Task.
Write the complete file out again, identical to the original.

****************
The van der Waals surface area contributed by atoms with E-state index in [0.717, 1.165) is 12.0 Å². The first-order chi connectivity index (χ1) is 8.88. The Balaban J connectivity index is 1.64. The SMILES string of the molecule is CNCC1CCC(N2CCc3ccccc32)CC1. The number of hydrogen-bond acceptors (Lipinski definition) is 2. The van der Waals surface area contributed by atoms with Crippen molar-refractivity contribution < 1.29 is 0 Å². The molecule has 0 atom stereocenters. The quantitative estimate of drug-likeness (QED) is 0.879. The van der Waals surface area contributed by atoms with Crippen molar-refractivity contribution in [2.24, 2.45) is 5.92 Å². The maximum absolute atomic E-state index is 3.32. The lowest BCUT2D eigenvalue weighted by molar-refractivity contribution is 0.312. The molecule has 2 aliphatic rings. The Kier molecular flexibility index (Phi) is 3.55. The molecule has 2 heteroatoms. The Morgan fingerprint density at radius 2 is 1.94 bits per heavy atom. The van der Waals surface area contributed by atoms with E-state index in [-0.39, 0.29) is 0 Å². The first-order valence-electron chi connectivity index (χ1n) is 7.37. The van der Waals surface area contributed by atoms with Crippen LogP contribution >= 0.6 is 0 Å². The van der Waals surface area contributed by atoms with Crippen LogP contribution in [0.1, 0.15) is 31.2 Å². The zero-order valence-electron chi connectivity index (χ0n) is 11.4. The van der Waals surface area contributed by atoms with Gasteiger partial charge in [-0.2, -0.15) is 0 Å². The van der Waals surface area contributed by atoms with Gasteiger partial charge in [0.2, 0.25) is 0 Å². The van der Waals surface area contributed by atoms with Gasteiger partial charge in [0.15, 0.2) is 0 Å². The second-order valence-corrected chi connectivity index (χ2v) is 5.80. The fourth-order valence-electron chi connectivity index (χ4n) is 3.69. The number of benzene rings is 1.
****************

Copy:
The van der Waals surface area contributed by atoms with E-state index in [0.717, 1.165) is 12.0 Å². The first-order chi connectivity index (χ1) is 8.88. The Balaban J connectivity index is 1.64. The SMILES string of the molecule is CNCC1CCC(N2CCc3ccccc32)CC1. The number of hydrogen-bond acceptors (Lipinski definition) is 2. The van der Waals surface area contributed by atoms with Crippen molar-refractivity contribution < 1.29 is 0 Å². The molecule has 0 atom stereocenters. The quantitative estimate of drug-likeness (QED) is 0.879. The van der Waals surface area contributed by atoms with Crippen molar-refractivity contribution in [2.24, 2.45) is 5.92 Å². The maximum absolute atomic E-state index is 3.32. The lowest BCUT2D eigenvalue weighted by molar-refractivity contribution is 0.312. The molecule has 2 aliphatic rings. The Kier molecular flexibility index (Phi) is 3.55. The molecule has 2 heteroatoms. The Morgan fingerprint density at radius 2 is 1.94 bits per heavy atom. The van der Waals surface area contributed by atoms with E-state index in [-0.39, 0.29) is 0 Å². The first-order valence-electron chi connectivity index (χ1n) is 7.37. The van der Waals surface area contributed by atoms with Crippen LogP contribution >= 0.6 is 0 Å². The van der Waals surface area contributed by atoms with Crippen LogP contribution in [0.1, 0.15) is 31.2 Å². The zero-order valence-electron chi connectivity index (χ0n) is 11.4. The van der Waals surface area contributed by atoms with Gasteiger partial charge in [-0.2, -0.15) is 0 Å². The van der Waals surface area contributed by atoms with Gasteiger partial charge in [0.2, 0.25) is 0 Å². The van der Waals surface area contributed by atoms with Gasteiger partial charge in [0.15, 0.2) is 0 Å². The second-order valence-corrected chi connectivity index (χ2v) is 5.80. The fourth-order valence-electron chi connectivity index (χ4n) is 3.69. The number of benzene rings is 1.